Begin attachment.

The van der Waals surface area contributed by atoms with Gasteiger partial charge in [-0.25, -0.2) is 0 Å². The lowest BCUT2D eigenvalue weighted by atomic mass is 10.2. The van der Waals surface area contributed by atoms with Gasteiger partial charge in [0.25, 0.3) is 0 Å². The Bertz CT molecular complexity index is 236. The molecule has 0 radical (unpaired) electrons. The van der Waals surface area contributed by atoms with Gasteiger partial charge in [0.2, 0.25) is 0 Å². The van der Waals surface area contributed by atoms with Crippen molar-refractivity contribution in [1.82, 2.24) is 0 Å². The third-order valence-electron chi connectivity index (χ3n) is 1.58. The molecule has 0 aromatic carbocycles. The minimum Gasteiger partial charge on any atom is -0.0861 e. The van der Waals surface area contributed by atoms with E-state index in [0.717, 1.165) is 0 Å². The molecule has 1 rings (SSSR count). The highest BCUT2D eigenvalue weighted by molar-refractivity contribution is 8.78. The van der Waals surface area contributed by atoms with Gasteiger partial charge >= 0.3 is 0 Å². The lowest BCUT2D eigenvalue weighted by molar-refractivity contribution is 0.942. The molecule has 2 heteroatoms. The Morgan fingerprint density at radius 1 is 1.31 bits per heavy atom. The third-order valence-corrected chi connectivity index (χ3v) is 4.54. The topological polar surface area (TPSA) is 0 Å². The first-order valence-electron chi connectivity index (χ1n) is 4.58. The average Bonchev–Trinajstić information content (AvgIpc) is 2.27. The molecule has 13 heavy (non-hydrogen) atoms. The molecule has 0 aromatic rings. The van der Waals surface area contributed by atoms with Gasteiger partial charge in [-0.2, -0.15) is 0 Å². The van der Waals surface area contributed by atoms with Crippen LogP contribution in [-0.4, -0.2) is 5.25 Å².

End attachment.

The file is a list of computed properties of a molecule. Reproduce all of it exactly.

The van der Waals surface area contributed by atoms with Gasteiger partial charge in [-0.25, -0.2) is 0 Å². The lowest BCUT2D eigenvalue weighted by atomic mass is 10.2. The van der Waals surface area contributed by atoms with Gasteiger partial charge in [0.25, 0.3) is 0 Å². The Bertz CT molecular complexity index is 236. The molecule has 0 radical (unpaired) electrons. The van der Waals surface area contributed by atoms with Gasteiger partial charge in [0.2, 0.25) is 0 Å². The van der Waals surface area contributed by atoms with Crippen molar-refractivity contribution in [1.82, 2.24) is 0 Å². The third-order valence-electron chi connectivity index (χ3n) is 1.58. The molecule has 0 aromatic carbocycles. The minimum Gasteiger partial charge on any atom is -0.0861 e. The van der Waals surface area contributed by atoms with E-state index in [0.717, 1.165) is 0 Å². The molecule has 1 rings (SSSR count). The highest BCUT2D eigenvalue weighted by molar-refractivity contribution is 8.78. The van der Waals surface area contributed by atoms with Gasteiger partial charge >= 0.3 is 0 Å². The lowest BCUT2D eigenvalue weighted by molar-refractivity contribution is 0.942. The molecule has 2 heteroatoms. The Morgan fingerprint density at radius 1 is 1.31 bits per heavy atom. The third-order valence-corrected chi connectivity index (χ3v) is 4.54. The topological polar surface area (TPSA) is 0 Å². The first-order valence-electron chi connectivity index (χ1n) is 4.58. The average Bonchev–Trinajstić information content (AvgIpc) is 2.27. The molecule has 13 heavy (non-hydrogen) atoms. The molecule has 0 aromatic rings. The van der Waals surface area contributed by atoms with Gasteiger partial charge in [-0.2, -0.15) is 0 Å². The van der Waals surface area contributed by atoms with Crippen LogP contribution in [-0.4, -0.2) is 5.25 Å².